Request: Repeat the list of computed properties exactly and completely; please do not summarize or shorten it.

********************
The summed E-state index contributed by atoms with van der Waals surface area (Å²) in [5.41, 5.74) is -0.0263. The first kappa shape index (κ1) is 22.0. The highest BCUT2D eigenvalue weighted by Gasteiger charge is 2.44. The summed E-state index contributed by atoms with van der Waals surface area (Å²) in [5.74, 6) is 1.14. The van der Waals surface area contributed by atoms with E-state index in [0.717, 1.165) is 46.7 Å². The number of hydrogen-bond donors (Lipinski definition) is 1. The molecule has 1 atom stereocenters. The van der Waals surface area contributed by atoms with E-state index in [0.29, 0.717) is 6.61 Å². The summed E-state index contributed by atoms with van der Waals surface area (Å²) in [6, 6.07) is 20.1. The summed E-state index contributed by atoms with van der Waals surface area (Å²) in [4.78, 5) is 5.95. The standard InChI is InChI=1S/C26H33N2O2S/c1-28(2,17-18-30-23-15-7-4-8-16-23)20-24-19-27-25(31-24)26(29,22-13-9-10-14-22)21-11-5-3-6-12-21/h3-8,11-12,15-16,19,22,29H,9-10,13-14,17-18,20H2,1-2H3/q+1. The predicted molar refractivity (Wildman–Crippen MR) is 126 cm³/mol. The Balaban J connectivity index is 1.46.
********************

The summed E-state index contributed by atoms with van der Waals surface area (Å²) in [5.41, 5.74) is -0.0263. The first kappa shape index (κ1) is 22.0. The highest BCUT2D eigenvalue weighted by Gasteiger charge is 2.44. The summed E-state index contributed by atoms with van der Waals surface area (Å²) in [5.74, 6) is 1.14. The van der Waals surface area contributed by atoms with E-state index in [0.717, 1.165) is 46.7 Å². The number of hydrogen-bond donors (Lipinski definition) is 1. The molecule has 1 atom stereocenters. The van der Waals surface area contributed by atoms with E-state index in [0.29, 0.717) is 6.61 Å². The summed E-state index contributed by atoms with van der Waals surface area (Å²) in [6, 6.07) is 20.1. The summed E-state index contributed by atoms with van der Waals surface area (Å²) in [4.78, 5) is 5.95. The standard InChI is InChI=1S/C26H33N2O2S/c1-28(2,17-18-30-23-15-7-4-8-16-23)20-24-19-27-25(31-24)26(29,22-13-9-10-14-22)21-11-5-3-6-12-21/h3-8,11-12,15-16,19,22,29H,9-10,13-14,17-18,20H2,1-2H3/q+1. The predicted molar refractivity (Wildman–Crippen MR) is 126 cm³/mol. The Balaban J connectivity index is 1.46.